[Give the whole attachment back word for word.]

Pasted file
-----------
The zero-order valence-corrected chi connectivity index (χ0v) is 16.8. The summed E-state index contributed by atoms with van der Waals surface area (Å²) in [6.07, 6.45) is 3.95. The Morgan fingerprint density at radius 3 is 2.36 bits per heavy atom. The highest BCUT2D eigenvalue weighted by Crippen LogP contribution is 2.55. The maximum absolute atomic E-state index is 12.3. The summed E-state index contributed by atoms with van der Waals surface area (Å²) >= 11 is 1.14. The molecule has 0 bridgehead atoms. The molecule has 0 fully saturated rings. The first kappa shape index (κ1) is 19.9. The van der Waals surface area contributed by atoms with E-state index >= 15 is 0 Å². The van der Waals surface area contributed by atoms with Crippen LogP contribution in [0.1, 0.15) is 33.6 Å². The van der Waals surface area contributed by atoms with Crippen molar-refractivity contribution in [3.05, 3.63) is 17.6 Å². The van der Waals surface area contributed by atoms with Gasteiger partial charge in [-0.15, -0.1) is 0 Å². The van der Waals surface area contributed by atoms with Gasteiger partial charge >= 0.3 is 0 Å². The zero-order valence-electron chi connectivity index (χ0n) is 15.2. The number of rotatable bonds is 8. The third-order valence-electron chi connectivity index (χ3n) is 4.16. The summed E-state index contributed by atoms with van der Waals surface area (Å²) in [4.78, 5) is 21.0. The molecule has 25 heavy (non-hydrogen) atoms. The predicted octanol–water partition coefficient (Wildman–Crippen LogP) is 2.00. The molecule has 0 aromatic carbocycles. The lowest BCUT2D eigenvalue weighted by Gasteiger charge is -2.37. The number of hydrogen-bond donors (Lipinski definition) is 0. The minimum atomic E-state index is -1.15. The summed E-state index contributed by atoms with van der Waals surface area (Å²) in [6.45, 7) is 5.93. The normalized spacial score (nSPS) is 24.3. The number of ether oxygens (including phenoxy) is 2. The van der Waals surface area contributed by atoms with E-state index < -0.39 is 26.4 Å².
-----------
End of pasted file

The zero-order valence-corrected chi connectivity index (χ0v) is 16.8. The summed E-state index contributed by atoms with van der Waals surface area (Å²) in [6.07, 6.45) is 3.95. The Morgan fingerprint density at radius 3 is 2.36 bits per heavy atom. The highest BCUT2D eigenvalue weighted by Crippen LogP contribution is 2.55. The maximum absolute atomic E-state index is 12.3. The summed E-state index contributed by atoms with van der Waals surface area (Å²) >= 11 is 1.14. The molecule has 0 bridgehead atoms. The molecule has 0 fully saturated rings. The first kappa shape index (κ1) is 19.9. The van der Waals surface area contributed by atoms with E-state index >= 15 is 0 Å². The van der Waals surface area contributed by atoms with Crippen LogP contribution in [0.1, 0.15) is 33.6 Å². The van der Waals surface area contributed by atoms with Crippen molar-refractivity contribution in [3.05, 3.63) is 17.6 Å². The van der Waals surface area contributed by atoms with Gasteiger partial charge in [-0.15, -0.1) is 0 Å². The van der Waals surface area contributed by atoms with Gasteiger partial charge >= 0.3 is 0 Å². The zero-order valence-electron chi connectivity index (χ0n) is 15.2. The number of rotatable bonds is 8. The third-order valence-electron chi connectivity index (χ3n) is 4.16. The summed E-state index contributed by atoms with van der Waals surface area (Å²) in [4.78, 5) is 21.0. The molecule has 25 heavy (non-hydrogen) atoms. The predicted octanol–water partition coefficient (Wildman–Crippen LogP) is 2.00. The molecule has 0 aromatic carbocycles. The lowest BCUT2D eigenvalue weighted by Gasteiger charge is -2.37. The number of hydrogen-bond donors (Lipinski definition) is 0. The minimum atomic E-state index is -1.15. The summed E-state index contributed by atoms with van der Waals surface area (Å²) in [6.45, 7) is 5.93. The normalized spacial score (nSPS) is 24.3. The number of ether oxygens (including phenoxy) is 2. The van der Waals surface area contributed by atoms with E-state index < -0.39 is 26.4 Å².